The glaciers are melting in Greenland. And Man is worried about the future of the world. In search of clues in a natural paradise.
Is the glacier laughing or crying? Nukartaa does not need to search for the answer. “She is crying,” he says. “The ice is crying and the river that you are looking at there, is carrying her tears to the sea.” Nukartaa says this with a look of concern. Even he, a Greenlandic Elder, is close to tears. I am reminded of what I saw yesterday: turquoise blue lakes far inland lying on top of the ice. They looked like eyes peering up from the depths at the sky. We were on approach, landing in Kangerlussuaq. Then, my heart jumped for joy. But now, I am uneasy: The glacier is crying.Kangerlussuaq is Greenland’s door to the world and the hub for Greenland’s domestic flights. It takes an Airbus A380 four and a half hours to fly you there from Copenhagen. Even if you want to come to Greenland from nearby Canada, you must choose this route. Any traveler with Greenland as a destination cannot bypass the capitol of its former colonial ruler. Only from Copenhagen are there flights to the largest island in the world. And they are very expensive.
Nevertheless, I am here sitting in the take-away pizza place across the street from the airport. It is a former US Air Base that was built during the Second World War, a place for bombers to land and refuel on their way to Europe. Later, it was also used by the “Candy Bombers” on their way to Berlin. Nowadays American transporters climb into the pale blue summer sky even though the field has long since been handed over to civilian aviation. There’s not much more really here; one hundred houses at most are grouped about the airstrip. Or better said, container type housing, with its’ demur charm of a former Air Base, including the pizza place. That’s where I met up with Nukartaa. We both have the same destination: an event out in the wilderness that will begin in a few days time. In a camp at the foot of the Big Ice—a massive river of ice that stretches 12 kilometers from the inland ice winding down onto the gentle, green hillsides of west Greenland. We were invited by Nukartaa’s brother. His name is Angaangaq; an Inuit like him, and exceptional to boot.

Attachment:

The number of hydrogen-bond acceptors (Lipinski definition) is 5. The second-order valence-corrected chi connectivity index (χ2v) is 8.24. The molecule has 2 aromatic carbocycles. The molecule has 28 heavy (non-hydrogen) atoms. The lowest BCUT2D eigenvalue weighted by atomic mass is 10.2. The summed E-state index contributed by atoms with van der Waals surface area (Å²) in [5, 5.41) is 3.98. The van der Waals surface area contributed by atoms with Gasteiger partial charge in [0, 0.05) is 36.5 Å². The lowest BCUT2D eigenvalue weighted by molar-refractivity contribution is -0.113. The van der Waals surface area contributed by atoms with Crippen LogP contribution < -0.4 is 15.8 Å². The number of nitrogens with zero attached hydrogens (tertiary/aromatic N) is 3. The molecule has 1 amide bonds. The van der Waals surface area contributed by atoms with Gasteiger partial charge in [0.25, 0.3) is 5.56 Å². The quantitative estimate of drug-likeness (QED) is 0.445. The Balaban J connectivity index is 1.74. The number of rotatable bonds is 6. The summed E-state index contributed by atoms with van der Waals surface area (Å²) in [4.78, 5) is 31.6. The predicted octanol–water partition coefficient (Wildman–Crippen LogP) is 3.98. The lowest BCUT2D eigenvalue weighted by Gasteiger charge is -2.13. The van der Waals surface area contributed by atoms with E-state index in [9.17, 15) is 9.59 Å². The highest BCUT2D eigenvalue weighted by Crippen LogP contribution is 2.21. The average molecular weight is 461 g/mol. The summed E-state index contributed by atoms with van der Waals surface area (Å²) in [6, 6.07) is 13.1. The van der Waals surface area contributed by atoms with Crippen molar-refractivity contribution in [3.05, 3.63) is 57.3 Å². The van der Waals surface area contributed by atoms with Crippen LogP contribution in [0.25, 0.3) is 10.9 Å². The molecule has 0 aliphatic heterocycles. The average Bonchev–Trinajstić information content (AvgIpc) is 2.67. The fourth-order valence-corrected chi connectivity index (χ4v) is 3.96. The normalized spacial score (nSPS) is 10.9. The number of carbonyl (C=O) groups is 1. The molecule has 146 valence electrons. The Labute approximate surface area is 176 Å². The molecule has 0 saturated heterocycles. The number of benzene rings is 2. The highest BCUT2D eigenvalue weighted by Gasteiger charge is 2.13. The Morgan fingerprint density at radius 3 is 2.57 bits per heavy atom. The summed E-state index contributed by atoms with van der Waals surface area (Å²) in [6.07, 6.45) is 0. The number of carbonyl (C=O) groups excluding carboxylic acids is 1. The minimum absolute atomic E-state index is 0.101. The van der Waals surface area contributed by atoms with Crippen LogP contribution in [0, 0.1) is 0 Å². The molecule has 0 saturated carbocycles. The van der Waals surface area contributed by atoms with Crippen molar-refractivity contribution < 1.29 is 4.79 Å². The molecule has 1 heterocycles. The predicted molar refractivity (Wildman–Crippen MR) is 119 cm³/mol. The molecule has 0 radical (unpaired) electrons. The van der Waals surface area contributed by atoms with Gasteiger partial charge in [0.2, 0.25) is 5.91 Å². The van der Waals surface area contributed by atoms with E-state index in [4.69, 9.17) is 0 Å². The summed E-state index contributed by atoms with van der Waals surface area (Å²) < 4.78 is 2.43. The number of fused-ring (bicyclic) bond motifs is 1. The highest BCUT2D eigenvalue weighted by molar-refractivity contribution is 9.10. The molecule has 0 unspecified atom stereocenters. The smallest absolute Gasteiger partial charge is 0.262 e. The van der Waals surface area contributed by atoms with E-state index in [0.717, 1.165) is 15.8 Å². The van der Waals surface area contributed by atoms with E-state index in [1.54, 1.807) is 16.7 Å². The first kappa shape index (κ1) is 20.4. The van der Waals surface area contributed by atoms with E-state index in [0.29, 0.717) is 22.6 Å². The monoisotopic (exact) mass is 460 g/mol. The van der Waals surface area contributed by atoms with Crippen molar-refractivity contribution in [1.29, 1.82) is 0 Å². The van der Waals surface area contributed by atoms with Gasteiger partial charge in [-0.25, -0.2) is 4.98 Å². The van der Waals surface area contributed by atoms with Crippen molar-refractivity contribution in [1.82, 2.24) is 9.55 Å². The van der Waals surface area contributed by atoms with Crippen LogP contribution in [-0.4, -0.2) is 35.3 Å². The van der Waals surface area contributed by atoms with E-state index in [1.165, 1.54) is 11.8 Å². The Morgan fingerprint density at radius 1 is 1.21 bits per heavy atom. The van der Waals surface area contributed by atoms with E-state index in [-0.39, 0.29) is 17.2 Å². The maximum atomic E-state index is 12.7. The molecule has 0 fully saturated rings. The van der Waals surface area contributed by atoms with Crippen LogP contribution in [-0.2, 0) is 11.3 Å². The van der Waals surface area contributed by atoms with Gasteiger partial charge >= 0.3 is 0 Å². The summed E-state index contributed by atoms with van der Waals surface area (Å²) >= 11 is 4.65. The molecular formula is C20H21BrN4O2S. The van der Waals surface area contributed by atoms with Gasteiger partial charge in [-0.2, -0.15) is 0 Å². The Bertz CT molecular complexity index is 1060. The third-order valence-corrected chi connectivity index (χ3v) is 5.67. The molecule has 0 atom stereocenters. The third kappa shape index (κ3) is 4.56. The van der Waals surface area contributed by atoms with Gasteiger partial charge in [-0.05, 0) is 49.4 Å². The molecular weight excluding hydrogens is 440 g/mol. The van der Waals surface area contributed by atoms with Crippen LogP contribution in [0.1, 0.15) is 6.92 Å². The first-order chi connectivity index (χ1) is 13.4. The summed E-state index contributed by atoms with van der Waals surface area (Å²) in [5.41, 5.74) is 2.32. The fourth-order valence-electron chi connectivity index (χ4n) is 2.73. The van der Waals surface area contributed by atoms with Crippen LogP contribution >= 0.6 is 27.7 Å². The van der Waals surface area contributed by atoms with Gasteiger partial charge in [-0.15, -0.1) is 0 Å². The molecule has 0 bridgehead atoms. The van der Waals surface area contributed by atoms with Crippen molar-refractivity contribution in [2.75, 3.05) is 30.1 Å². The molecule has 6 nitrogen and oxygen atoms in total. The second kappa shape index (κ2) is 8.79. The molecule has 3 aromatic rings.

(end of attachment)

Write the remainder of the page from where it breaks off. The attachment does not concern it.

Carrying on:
Angaangaq had been chosen to represent his people at the United Nations. He is a respected Elder among his people. He travels the world recounting the drama that is taking place in his home: “The Big Ice is melting.” And it is time to face up to it. This is why Angaangaq extended an invitation to the far reaches of the world. He wanted to talk about the spiritual meaning of climate change with people from the western world, with representatives from indigenous peoples, with the Elders of his own people. And so I too set out in July 2009 to get to know Greenland: the country where climate change is not some future scenario but a daily reality, the country where the glaciers are crying.
Are they really? I want to know. With Adam, an affable Inuit, I drive to the Big Ice in a huge adventure-seeking vehicle, the likes of which you could bomb across the moon in. It takes us just about an hour to drive the 25 kilometers that separate Kangerlussuaq from the ice cap. Endless ice stretches the remaining 800 kilometers to the east coast? Endless? When I peer into the grey-brown floes of the Kangerlussuup Kuua I’m not so sure. Gigantic masses of water from the glacier drive the current that ends in Kangerlussuaq, water that was buried almost 200 kilometers inland from the west coast.
The tract to the glacier follows the Watson River along an area where one would tend to think that climate change had already unmercifully struck. There are sand dunes. The thermometer registers 28 degrees Celsius. You would think we were in the Sahara had not been for the glistening white band on the eastern horizon—had it not been for the ice. Yet still, the impression is not altogether wrong. We crossed over an arctic desert—hardly any precipitation falls here on the tundra. And in summer, the sun shines 20 hours a day on the land. Thereby, the glacier sweats in any case.